Chronic Bronchitis Symptoms

If you have chronic bronchitis, it means that you have reoccurring symptoms for at least three months out of a consecutive two years. After other respiratory and cardiovascular diseases have been factored out, the diagnosis of chronic bronchitis then comes into the picture.

One of the causes for chronic bronchitis includes inflammatory damage of the bronchial tubes due to acute bronchitis that didn’t go away or chronic smoking. Chronic swelling of the bronchial tubes can be caused by other irritants as well, such as pollens, pollutants, and chemicals.

As chronic bronchitis prolongs and it’s contagious, there is a decrease in the amount of airflow. This is due to the thickening of the bronchial walls. When this happens, the inflammation has affected the lungs and has turned into COPD, or chronic obstructive pulmonary disease.

It is important for you to recognize acute and chronic bronchitis symptoms so that you can reach a proper diagnosis. This will help to prevent conditions like COPD, or help your doctor understand how to control it.

The best way to reduce symptoms of the condition is to avoid environmental factors that could problematic. For example, stop smoking if you smoke. Wear a mask if you are constantly exposed to airborne irritants in your workplace.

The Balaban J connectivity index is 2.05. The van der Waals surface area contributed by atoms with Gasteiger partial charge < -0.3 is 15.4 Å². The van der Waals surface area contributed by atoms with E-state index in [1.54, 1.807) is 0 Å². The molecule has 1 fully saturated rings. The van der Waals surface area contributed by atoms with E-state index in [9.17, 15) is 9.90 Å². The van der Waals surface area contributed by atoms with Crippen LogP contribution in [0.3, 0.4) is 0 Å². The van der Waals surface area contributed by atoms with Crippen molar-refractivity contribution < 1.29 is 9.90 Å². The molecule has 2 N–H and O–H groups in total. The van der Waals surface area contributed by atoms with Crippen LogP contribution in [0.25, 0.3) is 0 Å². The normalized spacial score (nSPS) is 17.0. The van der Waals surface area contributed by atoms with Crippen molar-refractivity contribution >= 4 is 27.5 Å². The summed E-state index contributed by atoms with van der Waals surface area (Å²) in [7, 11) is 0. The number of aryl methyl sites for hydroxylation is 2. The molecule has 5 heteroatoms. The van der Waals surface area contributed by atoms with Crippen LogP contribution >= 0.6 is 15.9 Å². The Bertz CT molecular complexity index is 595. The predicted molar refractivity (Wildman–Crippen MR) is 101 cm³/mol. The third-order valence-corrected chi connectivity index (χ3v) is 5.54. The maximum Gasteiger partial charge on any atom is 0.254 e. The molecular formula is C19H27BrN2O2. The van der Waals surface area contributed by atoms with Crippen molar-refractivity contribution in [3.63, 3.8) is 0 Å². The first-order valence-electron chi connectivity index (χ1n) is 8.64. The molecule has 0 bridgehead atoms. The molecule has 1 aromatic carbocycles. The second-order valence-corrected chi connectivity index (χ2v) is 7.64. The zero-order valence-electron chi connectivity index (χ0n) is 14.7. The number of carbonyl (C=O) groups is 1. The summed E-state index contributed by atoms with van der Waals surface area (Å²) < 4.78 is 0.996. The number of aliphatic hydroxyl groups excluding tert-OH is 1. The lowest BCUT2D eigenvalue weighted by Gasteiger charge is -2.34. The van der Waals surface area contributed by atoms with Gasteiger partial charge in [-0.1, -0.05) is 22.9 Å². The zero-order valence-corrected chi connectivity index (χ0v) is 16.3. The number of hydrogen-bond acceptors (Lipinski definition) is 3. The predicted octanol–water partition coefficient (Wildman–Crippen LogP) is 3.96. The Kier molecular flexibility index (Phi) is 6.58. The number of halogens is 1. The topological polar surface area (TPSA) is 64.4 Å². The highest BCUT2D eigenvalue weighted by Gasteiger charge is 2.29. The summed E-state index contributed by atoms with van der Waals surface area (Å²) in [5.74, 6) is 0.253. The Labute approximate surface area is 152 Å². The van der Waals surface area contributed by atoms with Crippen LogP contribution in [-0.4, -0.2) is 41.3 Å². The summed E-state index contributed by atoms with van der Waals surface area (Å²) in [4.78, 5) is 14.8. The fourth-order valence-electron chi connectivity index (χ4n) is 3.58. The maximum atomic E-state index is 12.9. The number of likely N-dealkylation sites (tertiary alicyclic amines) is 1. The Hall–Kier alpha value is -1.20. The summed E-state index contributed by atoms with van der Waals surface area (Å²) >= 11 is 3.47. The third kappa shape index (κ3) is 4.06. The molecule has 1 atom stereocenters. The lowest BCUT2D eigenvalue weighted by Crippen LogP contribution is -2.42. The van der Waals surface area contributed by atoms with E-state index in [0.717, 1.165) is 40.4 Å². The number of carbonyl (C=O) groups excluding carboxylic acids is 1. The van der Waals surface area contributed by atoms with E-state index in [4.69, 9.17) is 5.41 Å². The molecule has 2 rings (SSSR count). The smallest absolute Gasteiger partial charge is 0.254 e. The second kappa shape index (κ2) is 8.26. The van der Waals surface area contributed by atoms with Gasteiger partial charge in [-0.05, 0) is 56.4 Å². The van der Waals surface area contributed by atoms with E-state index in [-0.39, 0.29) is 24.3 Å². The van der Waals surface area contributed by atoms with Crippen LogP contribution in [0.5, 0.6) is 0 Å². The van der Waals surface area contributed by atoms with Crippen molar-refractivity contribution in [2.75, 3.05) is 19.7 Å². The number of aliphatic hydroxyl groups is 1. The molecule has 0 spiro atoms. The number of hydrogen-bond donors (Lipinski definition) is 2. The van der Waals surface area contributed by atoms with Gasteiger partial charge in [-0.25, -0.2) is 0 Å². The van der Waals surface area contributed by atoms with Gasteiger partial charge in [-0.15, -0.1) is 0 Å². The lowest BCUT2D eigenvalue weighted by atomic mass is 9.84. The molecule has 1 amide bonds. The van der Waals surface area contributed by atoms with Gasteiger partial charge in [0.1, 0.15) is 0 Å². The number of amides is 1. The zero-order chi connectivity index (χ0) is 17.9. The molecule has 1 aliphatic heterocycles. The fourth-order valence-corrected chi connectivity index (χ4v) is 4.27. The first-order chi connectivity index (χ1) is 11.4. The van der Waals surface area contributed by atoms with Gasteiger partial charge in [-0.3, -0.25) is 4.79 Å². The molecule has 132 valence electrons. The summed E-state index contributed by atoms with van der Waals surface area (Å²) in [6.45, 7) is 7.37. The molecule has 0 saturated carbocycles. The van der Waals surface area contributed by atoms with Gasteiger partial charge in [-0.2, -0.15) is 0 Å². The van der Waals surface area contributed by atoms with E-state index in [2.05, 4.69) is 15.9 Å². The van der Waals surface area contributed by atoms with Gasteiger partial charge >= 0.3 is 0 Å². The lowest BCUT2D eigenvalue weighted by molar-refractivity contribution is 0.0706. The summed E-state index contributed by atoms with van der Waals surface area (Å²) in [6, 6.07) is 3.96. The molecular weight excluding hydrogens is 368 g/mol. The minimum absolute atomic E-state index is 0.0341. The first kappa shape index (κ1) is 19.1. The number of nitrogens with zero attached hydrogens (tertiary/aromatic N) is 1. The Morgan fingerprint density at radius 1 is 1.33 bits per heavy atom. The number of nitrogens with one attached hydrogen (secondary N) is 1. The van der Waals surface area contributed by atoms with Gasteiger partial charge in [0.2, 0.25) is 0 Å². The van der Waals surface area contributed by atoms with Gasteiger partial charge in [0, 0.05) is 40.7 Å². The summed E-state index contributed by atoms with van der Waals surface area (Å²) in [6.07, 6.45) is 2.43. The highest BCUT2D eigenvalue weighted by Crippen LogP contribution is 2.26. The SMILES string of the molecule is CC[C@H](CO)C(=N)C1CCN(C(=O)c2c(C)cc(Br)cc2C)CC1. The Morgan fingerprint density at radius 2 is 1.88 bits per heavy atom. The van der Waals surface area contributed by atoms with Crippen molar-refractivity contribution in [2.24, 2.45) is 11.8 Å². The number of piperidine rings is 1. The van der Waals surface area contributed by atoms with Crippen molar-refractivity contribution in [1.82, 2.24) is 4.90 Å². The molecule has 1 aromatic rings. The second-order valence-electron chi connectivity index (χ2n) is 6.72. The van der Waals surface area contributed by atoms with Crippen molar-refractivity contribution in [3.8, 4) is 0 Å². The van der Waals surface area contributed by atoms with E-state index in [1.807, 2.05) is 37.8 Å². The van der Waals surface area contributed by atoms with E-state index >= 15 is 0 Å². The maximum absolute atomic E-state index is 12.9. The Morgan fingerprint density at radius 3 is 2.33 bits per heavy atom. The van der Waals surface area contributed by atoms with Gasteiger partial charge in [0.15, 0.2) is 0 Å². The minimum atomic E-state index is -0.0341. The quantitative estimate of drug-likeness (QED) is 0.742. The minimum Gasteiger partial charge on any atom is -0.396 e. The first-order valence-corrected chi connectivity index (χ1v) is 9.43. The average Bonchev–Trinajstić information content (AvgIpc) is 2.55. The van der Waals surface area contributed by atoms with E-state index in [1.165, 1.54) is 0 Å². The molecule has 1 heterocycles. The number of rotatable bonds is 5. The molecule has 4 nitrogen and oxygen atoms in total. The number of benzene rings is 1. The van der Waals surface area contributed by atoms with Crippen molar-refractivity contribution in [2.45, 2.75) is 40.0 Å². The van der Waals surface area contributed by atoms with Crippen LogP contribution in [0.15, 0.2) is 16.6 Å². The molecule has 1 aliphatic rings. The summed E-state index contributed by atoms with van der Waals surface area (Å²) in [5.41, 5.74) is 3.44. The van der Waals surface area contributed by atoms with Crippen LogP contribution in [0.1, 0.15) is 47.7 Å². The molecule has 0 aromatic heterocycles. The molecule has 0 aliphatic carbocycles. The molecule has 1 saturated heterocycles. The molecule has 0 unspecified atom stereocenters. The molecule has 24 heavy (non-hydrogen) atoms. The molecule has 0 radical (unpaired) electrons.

If needed, there are medical treatments that help persisting coughs. The most useful are bronchodilators. The effects, however, on long-term patients haven’t been studied.

The main reason why the human population coughs is because of chronic bronchitis. The symptoms are usually more moderate than acute symptoms, but having a continual cough and chest soreness doesn’t sound very pleasant.

If you can stay away from airborne irritants, you will most likely have better results in reducing your symptoms and signs.

Treatment should be under the advice of a medial doctor. Make sure you follow your doctor’s instructions even if it seems like you have gotten better.

Chronic bronchitis is known to come back quickly if treatment has halted or discontinued. If possible, do what you can to reduce the symptoms by controlling your environment. There are some medications that can help you in the process as your system begins to heal itself.